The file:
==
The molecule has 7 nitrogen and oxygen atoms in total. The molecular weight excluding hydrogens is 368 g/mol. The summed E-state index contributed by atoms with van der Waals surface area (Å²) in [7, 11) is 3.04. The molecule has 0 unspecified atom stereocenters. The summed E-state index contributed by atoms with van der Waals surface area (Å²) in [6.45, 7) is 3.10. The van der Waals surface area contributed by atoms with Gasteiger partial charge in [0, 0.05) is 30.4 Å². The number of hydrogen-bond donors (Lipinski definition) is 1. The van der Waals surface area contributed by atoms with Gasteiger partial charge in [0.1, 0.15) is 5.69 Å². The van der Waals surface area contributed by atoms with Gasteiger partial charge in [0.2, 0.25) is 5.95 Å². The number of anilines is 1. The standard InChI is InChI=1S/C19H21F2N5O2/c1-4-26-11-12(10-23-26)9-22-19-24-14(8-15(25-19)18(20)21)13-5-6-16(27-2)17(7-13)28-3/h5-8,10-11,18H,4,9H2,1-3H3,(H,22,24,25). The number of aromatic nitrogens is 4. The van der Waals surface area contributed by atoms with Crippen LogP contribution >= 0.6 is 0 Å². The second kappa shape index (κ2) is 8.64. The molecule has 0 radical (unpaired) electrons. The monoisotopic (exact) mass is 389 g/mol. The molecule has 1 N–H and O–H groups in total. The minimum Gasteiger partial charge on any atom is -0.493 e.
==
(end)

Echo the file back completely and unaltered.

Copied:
The molecule has 7 nitrogen and oxygen atoms in total. The molecular weight excluding hydrogens is 368 g/mol. The summed E-state index contributed by atoms with van der Waals surface area (Å²) in [7, 11) is 3.04. The molecule has 0 unspecified atom stereocenters. The summed E-state index contributed by atoms with van der Waals surface area (Å²) in [6.45, 7) is 3.10. The van der Waals surface area contributed by atoms with Gasteiger partial charge in [0, 0.05) is 30.4 Å². The number of hydrogen-bond donors (Lipinski definition) is 1. The van der Waals surface area contributed by atoms with Gasteiger partial charge in [0.1, 0.15) is 5.69 Å². The van der Waals surface area contributed by atoms with Gasteiger partial charge in [0.2, 0.25) is 5.95 Å². The number of anilines is 1. The standard InChI is InChI=1S/C19H21F2N5O2/c1-4-26-11-12(10-23-26)9-22-19-24-14(8-15(25-19)18(20)21)13-5-6-16(27-2)17(7-13)28-3/h5-8,10-11,18H,4,9H2,1-3H3,(H,22,24,25). The number of aromatic nitrogens is 4. The van der Waals surface area contributed by atoms with Crippen LogP contribution >= 0.6 is 0 Å². The second kappa shape index (κ2) is 8.64. The molecule has 0 radical (unpaired) electrons. The monoisotopic (exact) mass is 389 g/mol. The molecule has 1 N–H and O–H groups in total. The minimum Gasteiger partial charge on any atom is -0.493 e.